Do we really need “One More” safety brand?

Do we really need “One More” safety brand?

Depositphotos_37063347_s-2015I have just been reading an article by Kevin Jones of a “new model” of safety that the consulting firm Ernst & Young are about to launch onto the safety world. The value of this new approach, which they have termed “Plus One”, is that it apparently takes the next step after Zero Harm. So we may in fact see the death of the Zero movement and a move away from this dangerous perfectionist thinking that is likely causing more harm than not.

Now, apart from the harm that this will do to the “believers” that Zero Harm is the only goal we can have if we truly believe in safety, what is one more “Safety Brand” going to do that the others have not?

I declare up front I have a bias (but we all do don’t we?). I have developed a basic mistrust in the value of “branding” safety. 26 years ago I was involved in developing and implementing an NSCA 5 Star SMS for my employer. It wasn’t long before we were doing “5Star” stuff instead of looking to the wellbeing of people. Safety had become “5Star”! And by the way, the tenor of the language soon became, not one of inspiration but ultimately of scepticism at best, and derision and scorn at worst.

Then a few years later (for another employer) it was the DNV Safety Rating System and later NOSSA etc.

I know I wasn’t alone. Many of my friends and colleagues in the “Safety Industry” were doing likewise. We were all busy building systems that appeased the requirements of a set of “elements” and were ultimately looking to meet the requirements of relevant audits. And many of us got good at it and thought (at the time) we were doing a good job. Obviously passing the audits meant that our people were safe.

But the thing is that I don’t see that very much has changed in all that time.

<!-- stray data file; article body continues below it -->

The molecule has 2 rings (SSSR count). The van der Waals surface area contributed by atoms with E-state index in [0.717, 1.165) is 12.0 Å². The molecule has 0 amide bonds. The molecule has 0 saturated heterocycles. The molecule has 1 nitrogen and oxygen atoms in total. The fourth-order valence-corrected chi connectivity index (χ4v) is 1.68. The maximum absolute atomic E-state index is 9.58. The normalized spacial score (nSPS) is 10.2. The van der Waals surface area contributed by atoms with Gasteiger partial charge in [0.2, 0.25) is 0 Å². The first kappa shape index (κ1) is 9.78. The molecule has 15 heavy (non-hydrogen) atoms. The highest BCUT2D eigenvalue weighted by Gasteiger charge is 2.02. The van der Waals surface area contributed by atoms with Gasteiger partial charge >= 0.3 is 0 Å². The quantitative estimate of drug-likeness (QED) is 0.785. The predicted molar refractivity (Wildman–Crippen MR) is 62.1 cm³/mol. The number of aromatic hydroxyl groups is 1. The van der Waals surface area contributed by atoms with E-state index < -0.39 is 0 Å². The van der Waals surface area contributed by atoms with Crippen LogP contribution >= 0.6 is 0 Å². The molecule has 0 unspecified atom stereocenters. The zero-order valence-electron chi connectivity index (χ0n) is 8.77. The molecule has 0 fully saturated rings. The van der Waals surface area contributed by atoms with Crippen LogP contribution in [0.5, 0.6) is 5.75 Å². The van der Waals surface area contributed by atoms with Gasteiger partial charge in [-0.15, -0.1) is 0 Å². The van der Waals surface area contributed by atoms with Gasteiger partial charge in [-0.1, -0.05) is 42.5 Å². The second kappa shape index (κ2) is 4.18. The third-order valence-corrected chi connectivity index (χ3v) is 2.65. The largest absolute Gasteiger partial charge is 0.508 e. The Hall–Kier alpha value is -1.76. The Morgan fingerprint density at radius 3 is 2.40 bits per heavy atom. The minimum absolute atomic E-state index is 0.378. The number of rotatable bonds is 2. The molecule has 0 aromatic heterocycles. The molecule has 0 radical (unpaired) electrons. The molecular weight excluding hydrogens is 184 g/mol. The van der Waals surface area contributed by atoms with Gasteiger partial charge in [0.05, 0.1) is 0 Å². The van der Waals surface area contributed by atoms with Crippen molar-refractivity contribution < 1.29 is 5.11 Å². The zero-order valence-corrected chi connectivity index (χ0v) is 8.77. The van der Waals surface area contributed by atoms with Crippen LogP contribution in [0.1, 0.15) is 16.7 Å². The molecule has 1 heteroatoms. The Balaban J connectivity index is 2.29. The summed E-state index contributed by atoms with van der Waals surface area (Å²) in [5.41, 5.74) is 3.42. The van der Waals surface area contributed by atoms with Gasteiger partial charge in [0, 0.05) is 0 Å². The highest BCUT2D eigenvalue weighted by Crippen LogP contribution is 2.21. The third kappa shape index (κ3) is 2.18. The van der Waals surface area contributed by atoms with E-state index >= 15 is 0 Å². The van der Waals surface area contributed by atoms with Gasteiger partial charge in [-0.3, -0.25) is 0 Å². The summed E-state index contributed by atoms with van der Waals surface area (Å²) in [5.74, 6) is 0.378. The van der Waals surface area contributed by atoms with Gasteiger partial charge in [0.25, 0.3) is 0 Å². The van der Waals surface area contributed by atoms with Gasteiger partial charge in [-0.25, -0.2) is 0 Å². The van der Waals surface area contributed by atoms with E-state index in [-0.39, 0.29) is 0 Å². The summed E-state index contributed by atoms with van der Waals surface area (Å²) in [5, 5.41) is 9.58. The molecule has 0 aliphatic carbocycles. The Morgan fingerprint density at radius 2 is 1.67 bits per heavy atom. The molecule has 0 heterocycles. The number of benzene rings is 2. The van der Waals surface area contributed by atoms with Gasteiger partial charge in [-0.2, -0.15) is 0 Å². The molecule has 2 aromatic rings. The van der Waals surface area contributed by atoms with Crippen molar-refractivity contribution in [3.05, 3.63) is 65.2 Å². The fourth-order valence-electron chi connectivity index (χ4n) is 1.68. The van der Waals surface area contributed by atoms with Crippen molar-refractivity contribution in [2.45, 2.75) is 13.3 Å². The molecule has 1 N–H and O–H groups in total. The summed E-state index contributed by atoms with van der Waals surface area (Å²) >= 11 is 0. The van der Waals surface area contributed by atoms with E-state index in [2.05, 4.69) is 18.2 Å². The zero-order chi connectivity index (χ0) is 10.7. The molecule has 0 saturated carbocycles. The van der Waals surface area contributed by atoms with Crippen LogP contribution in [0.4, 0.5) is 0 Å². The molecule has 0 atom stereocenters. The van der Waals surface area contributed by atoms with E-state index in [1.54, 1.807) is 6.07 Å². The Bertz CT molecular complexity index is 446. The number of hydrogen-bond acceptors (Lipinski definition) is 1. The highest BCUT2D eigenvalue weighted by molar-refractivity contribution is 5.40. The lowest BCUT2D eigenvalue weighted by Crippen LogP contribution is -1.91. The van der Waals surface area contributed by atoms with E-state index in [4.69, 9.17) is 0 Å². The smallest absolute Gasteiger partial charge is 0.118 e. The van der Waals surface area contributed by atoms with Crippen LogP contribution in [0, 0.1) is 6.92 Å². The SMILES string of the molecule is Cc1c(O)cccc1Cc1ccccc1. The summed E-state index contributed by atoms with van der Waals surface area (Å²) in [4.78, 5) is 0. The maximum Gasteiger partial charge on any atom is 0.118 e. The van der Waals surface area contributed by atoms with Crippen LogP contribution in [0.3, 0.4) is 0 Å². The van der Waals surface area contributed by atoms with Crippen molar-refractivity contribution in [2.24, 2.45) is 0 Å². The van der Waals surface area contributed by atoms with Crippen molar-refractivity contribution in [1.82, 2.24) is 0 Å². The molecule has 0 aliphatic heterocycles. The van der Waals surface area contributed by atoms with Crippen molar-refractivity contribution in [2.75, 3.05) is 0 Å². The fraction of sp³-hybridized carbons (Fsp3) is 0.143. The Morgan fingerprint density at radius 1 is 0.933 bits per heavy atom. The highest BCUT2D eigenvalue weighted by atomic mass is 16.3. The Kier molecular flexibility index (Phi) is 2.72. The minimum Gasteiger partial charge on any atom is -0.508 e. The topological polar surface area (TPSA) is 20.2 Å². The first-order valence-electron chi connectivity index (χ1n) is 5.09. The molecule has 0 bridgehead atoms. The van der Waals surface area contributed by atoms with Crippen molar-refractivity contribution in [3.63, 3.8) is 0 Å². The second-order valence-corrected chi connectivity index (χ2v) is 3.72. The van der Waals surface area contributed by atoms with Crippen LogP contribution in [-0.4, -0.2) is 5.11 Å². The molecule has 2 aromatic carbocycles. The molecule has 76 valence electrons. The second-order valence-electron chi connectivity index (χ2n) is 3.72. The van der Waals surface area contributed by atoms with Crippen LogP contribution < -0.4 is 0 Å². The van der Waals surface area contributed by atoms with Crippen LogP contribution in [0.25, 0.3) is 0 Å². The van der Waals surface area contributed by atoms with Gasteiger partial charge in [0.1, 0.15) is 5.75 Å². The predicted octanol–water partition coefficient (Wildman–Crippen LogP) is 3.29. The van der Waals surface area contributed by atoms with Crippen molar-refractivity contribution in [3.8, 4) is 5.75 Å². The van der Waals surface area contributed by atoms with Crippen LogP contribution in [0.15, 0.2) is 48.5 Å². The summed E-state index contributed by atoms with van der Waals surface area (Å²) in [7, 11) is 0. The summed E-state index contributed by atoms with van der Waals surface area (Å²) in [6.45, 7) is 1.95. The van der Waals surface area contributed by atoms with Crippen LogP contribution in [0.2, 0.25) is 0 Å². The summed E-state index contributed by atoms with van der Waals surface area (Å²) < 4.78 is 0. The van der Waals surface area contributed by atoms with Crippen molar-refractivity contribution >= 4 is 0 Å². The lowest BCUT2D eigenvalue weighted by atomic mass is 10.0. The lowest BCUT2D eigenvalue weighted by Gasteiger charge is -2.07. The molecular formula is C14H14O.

We now do Dupont, or Safety 1, or Safety 2, and Zero Harm and apparently soon “Plus One”, and they are still about elements and audits; about metrics, and reporting (LTI’s, LTIFRs, MTIFRs, Incident Investigations completed within the set period, Safety Inspections done on time, Observations per month… etc) which no one believes in; and more importantly, that have nothing to do with how people make decisions about risk. Or even, (if we just focus on due diligence as the aim) with how Boards, CEOs and managers can “prove” that they are managing their peoples’ interaction with risk.

So, I believe that it is not time for a new “safety brand” which will bring a new regime of slogans and mantras and a new breed of checklists, and forms and statistical reporting and meaningless measures and graphs. We all know that nothing new will be added by the implementation of the new breed of JHA, or whatever it will be called. We know this because we also know that the situation captured by a static JHA does not relate to the actual workplace situation, which (if we take the time to listen to the workers on the job) is in a state of constant flux; the unexpected happens all the time.

It is time for a different conversation altogether. It is time to stop talking about safety and safety systems and to instead start talking about risk. It is time to change the language and curriculum of the risk and safety industry such that the focus is not on a bunch of nonsense metrics and system elements.

It is time to bring the focus to developing a culture where people are risk savvy, where people and work teams are educated, trained and trusted to discern and manage the risks involved in their work. Where they develop the skills and flexibility to quickly identify and manage the unexpected; and where the organisation’s focus is squarely on the wellbeing of their people and not on the latest “Safety Brand”.

As ever, I welcome your comments and thoughts and maybe a chat about how to start those different conversations and about how we might build risk savvyness into our people development activities.

Author: Max Geyer

E-mail: max@viamaxconsulting.com

Web: www.viamaxconsulting.com

Max Geyer
Max is currently completing a Graduate Certificate in the Social Psychology of Risk; has a Graduate Certificate of Management (HR Management); Diplomas of Business – Auditing (OH&S, Environment & Quality); a Certificate in Coaching Skills; a Certificate in Emotional Intelligence Assessment & Coaching; a Certificate IV in Workplace Training & Assessment and a Certificate in Return to Work Coordination. With over 35 years experience at operational and management levels in industry, including the Pastoral Industry, General Industry, Mining Industry and Consulting; Max delights in bringing that experience and knowledge to his interactions with Viamax clients in order to help make a positive difference to their lives.

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